Unfortunately the sea gates at the harbour entry is probably more feasible.

minimus
17 - 01 - 11

I forgot the news article that was intended to go along with my post.

How to keep New York afloat
With sea levels rising, once-a-century floods may become once-in-20-years events. One solution: huge storm-surge barriers.
http://www.csmonitor.com/2006/1109/p13s02-sten.html

minimus
17 - 01 - 11

dammit! and I also forgot to include this wiki link about seattle.
I was thinking of writing an entry about Seattle. Quite interesting as it’s landscape is entirely man-made. Entire hillsides removed for ease of construction. Lakes linked, downtown areas raised. They moved a lot of soil in the late 19th century/early 20th.
http://en.wikipedia.org/wiki/Seattle_Underground

60 MPa
17 - 01 - 11

Less of the little, buddy.
Sea rise can be fought by a seawall around the harbour – out by the motorway it needn’t be anything flasher than an earth embankment with some hardfacing.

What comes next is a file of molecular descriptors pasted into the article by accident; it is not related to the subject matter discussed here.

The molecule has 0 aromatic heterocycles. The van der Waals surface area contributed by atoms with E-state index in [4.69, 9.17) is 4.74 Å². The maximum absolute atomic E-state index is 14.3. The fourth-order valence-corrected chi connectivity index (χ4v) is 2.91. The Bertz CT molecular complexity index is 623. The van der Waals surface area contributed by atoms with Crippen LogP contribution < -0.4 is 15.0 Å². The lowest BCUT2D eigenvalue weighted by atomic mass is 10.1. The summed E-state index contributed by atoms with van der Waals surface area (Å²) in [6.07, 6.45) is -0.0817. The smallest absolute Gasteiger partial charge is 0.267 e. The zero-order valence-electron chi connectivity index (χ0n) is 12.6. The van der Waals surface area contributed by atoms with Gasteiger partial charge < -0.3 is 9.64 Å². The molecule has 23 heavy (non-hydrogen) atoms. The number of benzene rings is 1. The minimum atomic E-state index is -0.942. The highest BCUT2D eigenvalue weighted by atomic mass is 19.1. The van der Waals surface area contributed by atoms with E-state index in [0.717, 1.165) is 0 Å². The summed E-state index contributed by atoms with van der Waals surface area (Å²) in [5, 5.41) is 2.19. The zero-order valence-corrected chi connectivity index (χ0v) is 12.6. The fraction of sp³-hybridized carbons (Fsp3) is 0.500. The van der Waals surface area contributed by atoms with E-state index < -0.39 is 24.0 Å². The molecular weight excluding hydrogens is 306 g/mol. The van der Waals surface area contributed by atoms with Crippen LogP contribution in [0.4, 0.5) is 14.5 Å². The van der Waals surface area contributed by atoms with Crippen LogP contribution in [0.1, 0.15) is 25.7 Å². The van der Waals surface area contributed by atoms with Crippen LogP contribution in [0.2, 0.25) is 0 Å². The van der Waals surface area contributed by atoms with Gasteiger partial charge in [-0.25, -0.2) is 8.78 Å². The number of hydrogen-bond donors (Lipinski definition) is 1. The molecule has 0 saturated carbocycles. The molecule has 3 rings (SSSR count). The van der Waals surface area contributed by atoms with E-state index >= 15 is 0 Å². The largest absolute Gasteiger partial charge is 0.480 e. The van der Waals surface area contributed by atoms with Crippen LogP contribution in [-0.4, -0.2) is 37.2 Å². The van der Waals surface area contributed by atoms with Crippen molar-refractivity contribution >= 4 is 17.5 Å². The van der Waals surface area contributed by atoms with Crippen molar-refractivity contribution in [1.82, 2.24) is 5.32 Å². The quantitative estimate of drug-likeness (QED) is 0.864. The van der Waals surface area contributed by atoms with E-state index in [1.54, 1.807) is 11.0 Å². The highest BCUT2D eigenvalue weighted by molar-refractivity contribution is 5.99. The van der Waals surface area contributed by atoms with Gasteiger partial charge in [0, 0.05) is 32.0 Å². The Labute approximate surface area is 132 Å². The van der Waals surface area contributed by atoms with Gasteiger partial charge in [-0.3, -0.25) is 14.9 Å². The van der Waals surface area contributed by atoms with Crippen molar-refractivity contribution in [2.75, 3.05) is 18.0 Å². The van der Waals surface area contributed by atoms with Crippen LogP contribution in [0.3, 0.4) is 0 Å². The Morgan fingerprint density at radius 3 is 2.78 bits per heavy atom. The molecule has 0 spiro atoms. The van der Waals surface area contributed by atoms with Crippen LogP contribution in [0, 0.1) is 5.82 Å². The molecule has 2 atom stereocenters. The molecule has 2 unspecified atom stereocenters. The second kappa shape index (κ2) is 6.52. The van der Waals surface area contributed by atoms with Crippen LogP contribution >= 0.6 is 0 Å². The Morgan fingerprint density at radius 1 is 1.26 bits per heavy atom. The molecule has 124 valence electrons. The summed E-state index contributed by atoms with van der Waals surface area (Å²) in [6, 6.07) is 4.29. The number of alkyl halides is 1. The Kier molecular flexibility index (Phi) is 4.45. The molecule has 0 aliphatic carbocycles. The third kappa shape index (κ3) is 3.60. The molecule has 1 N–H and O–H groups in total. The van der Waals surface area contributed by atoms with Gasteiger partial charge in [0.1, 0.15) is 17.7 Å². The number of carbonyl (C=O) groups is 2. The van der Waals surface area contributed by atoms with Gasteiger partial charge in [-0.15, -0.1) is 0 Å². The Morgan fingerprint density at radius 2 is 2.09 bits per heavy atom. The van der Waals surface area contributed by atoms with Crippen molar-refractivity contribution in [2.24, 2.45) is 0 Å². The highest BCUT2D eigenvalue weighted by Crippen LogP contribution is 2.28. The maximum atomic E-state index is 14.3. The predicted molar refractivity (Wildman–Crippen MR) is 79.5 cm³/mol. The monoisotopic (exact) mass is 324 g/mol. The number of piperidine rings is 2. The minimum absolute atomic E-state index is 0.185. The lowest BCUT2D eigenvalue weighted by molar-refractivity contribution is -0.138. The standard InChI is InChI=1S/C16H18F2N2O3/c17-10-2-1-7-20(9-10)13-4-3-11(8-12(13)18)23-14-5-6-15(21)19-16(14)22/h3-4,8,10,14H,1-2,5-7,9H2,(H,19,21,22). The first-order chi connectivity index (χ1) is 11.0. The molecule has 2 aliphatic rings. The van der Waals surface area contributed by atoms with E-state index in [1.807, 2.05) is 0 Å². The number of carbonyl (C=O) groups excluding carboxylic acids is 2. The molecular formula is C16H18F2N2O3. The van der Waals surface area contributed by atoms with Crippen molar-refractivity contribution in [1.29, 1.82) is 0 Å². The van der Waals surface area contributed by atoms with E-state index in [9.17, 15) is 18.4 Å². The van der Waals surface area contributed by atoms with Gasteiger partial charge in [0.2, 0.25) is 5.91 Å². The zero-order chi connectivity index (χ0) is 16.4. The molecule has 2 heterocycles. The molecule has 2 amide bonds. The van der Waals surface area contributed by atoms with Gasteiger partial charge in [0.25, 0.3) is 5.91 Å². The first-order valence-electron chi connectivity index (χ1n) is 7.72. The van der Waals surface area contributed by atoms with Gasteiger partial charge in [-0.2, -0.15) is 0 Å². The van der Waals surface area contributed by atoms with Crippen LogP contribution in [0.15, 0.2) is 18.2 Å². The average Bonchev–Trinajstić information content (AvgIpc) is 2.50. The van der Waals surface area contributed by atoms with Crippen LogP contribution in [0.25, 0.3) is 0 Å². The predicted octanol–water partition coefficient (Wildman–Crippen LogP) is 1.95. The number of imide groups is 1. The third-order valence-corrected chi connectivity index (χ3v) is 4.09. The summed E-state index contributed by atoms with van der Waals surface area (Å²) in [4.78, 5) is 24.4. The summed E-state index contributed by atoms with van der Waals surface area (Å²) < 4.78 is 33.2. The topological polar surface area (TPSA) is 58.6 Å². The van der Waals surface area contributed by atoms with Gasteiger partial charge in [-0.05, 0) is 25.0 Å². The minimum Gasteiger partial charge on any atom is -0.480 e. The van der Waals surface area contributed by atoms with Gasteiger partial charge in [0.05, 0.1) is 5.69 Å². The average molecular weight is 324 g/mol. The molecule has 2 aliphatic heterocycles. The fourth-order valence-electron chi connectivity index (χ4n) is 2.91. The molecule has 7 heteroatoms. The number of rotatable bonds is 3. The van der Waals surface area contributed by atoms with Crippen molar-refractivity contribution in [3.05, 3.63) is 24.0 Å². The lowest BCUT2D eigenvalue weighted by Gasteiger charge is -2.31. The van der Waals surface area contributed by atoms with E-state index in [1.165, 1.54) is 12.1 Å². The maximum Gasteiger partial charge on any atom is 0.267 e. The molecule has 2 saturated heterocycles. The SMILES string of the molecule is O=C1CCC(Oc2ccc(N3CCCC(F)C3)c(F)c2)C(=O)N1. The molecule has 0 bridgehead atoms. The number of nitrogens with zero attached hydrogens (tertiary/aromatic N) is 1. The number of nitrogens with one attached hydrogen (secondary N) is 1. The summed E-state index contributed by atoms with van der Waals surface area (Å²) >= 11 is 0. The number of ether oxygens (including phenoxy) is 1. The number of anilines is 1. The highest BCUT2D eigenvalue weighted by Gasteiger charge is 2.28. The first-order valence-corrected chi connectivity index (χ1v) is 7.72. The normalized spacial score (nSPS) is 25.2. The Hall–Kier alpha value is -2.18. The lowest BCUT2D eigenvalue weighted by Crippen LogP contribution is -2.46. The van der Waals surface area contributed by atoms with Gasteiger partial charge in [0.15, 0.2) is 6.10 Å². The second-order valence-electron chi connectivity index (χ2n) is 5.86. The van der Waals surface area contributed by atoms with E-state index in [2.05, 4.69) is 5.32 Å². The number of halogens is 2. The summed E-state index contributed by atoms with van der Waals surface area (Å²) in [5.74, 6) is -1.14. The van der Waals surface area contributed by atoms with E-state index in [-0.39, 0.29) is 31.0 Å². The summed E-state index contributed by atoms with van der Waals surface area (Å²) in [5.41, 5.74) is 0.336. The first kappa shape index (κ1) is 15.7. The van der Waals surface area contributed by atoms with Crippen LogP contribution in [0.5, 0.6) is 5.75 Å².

Petone Beach and Oriental Parade already have some sort of seawalls and as for pipe outflows, they can be gradually raised over time and/or fitted with return valves.
Hinge a flap over the outlet and hydrostatic pressure stops backwash but feck I’m only an engineer.
The road to Eastbourne will get a bit dicey though.

Vaulted streets would be great – all those service vehicles banished underground.The only problem I can see with that plan is the cost.

How about a compromise? A cheap-ish seawall around the whole harbour with a raised area starting at the Railway Station crescenting around to Oriental with it’s fattest portion towards courtenay Place.
No Nike swoosh jokes please but it would suit to stuff all those bottlenecked bus and car lanes underneath whilst preserving a world-class promenade for fine fish to fin about on top of which is, after all, where fish belong.

davidp
18 - 01 - 11

>Here’s the Aorere valley near Nelson – it may have escaped your notice, as no one was staying indoors to watch TV – let’s face it, you were probably at the beach.

I was at the beach. Unfortunately the beach I was at was about 500m to the right of the near shore in your aerial photograph. I was camping with some friends in Collingwood. It was a fairly rough night in a tent with 100+km/hr winds and rain, then waking up to find that the estuary was within about 20cm of overflowing its banks and running through the campsite. Oh, and it had taken most of the nearby jetty with it, was a scary brown colour, and the water was moving real fast.

Still, a day spent driving around axle deep flood waters photographing the water overflowing the roads was more fun than another day in the sun.